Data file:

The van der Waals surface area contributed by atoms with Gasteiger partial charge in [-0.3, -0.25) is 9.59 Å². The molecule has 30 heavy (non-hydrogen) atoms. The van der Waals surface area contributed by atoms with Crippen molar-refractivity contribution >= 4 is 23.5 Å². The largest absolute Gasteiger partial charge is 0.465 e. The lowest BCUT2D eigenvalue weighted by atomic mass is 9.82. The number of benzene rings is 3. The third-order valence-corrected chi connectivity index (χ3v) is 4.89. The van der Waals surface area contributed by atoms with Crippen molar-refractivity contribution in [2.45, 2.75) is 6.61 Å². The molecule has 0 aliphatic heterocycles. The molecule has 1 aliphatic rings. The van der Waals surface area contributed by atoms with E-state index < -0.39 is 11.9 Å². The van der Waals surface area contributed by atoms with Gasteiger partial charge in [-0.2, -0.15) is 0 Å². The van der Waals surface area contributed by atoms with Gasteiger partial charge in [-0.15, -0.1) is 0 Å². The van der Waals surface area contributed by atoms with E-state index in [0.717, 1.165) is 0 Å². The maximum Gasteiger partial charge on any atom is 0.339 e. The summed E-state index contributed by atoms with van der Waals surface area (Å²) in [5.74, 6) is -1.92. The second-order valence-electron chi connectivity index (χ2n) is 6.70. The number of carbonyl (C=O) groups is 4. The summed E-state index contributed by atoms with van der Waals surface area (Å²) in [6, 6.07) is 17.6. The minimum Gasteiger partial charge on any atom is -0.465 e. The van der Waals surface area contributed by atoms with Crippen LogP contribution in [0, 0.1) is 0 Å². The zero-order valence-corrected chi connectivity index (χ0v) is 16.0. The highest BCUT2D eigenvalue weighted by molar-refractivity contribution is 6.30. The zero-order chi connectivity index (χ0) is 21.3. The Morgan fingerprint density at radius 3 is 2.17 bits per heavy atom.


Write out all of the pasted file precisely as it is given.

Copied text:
The van der Waals surface area contributed by atoms with Gasteiger partial charge in [-0.3, -0.25) is 9.59 Å². The molecule has 30 heavy (non-hydrogen) atoms. The van der Waals surface area contributed by atoms with Crippen molar-refractivity contribution >= 4 is 23.5 Å². The largest absolute Gasteiger partial charge is 0.465 e. The lowest BCUT2D eigenvalue weighted by atomic mass is 9.82. The number of benzene rings is 3. The third-order valence-corrected chi connectivity index (χ3v) is 4.89. The van der Waals surface area contributed by atoms with Crippen molar-refractivity contribution in [2.45, 2.75) is 6.61 Å². The molecule has 0 aliphatic heterocycles. The molecule has 1 aliphatic rings. The van der Waals surface area contributed by atoms with E-state index < -0.39 is 11.9 Å². The van der Waals surface area contributed by atoms with Gasteiger partial charge in [-0.2, -0.15) is 0 Å². The van der Waals surface area contributed by atoms with Gasteiger partial charge in [-0.15, -0.1) is 0 Å². The van der Waals surface area contributed by atoms with E-state index in [0.717, 1.165) is 0 Å². The maximum Gasteiger partial charge on any atom is 0.339 e. The summed E-state index contributed by atoms with van der Waals surface area (Å²) in [5.74, 6) is -1.92. The second-order valence-electron chi connectivity index (χ2n) is 6.70. The number of carbonyl (C=O) groups is 4. The summed E-state index contributed by atoms with van der Waals surface area (Å²) in [6, 6.07) is 17.6. The minimum Gasteiger partial charge on any atom is -0.465 e. The van der Waals surface area contributed by atoms with Crippen LogP contribution in [0, 0.1) is 0 Å². The zero-order valence-corrected chi connectivity index (χ0v) is 16.0. The highest BCUT2D eigenvalue weighted by molar-refractivity contribution is 6.30. The zero-order chi connectivity index (χ0) is 21.3. The Morgan fingerprint density at radius 3 is 2.17 bits per heavy atom.